Living in the country has some wonderful advantages to the city. It's quiet. Private. Tranquil.
We get more visitors than we do in town. Of course, they're more often of the feathered, scaled, four-footed and eight-legged kind, but who's complaining? I find them wonderful (except when the red-bellied water snakes and blue herons eat the fish in the pond).
I love the outdoors. I truly do. Maybe it's because I've been a city girl all my life, and moving to the country opened my eyes to the beauty and wonder of the natural creation. When the wind rustles the leaves it's like watching the unceasing movement of the ocean. The variety of insects - many of which look like little 'aliens' to my worldview - leaves me spellbound. Squirrels, possums, (the neighbor's cats) and the occasional deer or wildcat wander through our back yard…and the birds! Bird species here are countless, but in my city experience, sparrows, pigeons and the occasional dove – and on the coast, seagulls – were all I knew.
Out here, I can't even name the species I hear singing to me (well, they don't actually sing to me, but I feel like they do), in our backyard ‘playground’.
It's unfortunate, then that the outdoors doesn't love me back. I won't go into that (I promise). But the situation required a bit of doing on our part to get me outdoors without being outdoors. Hence, the sunroom.
I love my sunroom. Three walls of windows through which I enjoy the outdoors all year round in indoor comfort. In winter, I curl up on the love seat with a cup of Swiss mocha while the snow turns the world into ‘wonderland’. Many a day finds me standing in awe as God cleanses the earth with mighty rainstorms. Weeks fly by while I watch spring paint the yard in glorious colors. The room is a precious gift.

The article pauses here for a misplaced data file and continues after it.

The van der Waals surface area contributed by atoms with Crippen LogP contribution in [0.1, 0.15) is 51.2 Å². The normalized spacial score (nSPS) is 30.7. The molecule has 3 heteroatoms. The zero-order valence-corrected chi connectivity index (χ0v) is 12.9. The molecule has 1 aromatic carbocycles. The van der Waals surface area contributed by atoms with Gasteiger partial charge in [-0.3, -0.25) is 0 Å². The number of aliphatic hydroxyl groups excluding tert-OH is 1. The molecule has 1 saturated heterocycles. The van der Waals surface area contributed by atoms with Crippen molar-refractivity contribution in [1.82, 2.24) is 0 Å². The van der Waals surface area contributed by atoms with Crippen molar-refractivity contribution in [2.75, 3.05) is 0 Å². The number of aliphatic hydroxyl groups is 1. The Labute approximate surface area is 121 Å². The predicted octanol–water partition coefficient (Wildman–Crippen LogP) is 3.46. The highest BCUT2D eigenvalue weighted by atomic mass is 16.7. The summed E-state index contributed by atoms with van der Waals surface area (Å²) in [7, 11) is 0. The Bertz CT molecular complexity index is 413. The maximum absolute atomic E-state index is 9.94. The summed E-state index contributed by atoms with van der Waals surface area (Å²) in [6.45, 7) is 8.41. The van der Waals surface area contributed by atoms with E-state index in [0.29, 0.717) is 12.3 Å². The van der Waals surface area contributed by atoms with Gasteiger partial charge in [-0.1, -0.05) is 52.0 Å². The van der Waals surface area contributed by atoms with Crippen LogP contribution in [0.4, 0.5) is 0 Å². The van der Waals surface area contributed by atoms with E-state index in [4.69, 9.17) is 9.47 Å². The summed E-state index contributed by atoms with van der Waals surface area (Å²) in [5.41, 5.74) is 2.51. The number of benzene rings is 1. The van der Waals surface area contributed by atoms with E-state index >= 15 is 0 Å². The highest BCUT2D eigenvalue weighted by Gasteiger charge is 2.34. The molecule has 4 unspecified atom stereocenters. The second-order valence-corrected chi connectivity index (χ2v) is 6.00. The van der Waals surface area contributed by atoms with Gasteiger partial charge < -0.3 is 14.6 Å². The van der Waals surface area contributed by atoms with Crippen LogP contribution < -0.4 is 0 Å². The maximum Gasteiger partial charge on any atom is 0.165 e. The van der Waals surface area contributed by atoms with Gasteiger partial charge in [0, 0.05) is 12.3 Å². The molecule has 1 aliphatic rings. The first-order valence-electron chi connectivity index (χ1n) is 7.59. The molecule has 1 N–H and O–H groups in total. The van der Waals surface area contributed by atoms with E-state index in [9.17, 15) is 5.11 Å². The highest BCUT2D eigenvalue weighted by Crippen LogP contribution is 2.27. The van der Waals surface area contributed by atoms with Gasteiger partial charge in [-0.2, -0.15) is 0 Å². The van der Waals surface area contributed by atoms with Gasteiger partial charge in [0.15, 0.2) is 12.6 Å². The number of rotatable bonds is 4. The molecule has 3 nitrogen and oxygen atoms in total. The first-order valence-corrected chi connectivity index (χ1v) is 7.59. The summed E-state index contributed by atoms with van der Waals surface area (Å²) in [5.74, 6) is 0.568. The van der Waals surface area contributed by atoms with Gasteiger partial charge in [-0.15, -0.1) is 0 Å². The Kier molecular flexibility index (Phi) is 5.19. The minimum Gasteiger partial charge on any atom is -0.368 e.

This past fall a new – and rather comical – joy arrived at my haven. I was scrounging some lunch when I noticed my two younger cats in the sunroom, staring out the window with that fixed concentration at which cats excel.
They were vocalizing that strangled noise unique to cats when they want to hunt, but can't. Curious, I moved closer, and then I saw it: an exceptionally territorial cardinal landed on the sill of the window above the sunroom door and began shadow-fighting his reflected image. The cats' whiskers and tails twitched with his every fluttering movement. Their bodies strained toward the window as if by sheer will they could reach the critter.
The little fellow did this from dawn to dusk for weeks. I thought he'd eventually realize it was a hopeless venture and give up. He never did. In fact, he also discovered his adversary in the window above the other sunroom door, the kitchen window and yes, even in the reflection from the shiny black surface of our little round barbeque pit (I've never read that cardinals were smart).
Suffice it to say our little red wing fighter taught me a lesson.
Being a writer (and an aspiring self-pubber) is fun. It can be rewarding and fulfilling, but it can also be hard work and teeth-gnashing to the point of saying, "Forget it! I can't do this."
When those times come - and inevitably, they do, like now, when I’m two months behind schedule on getting my first book published - I gather the shreds of my fortitude, remember my reasons for writing, and consider the instruction of my feathered tutor.
To this day, he still fights that interloper in his territory. I don't believe he'll quit until the day he meets his Maker. Neither will I…and if you are an aspiring author with a heart full of stories to tell, neither should you.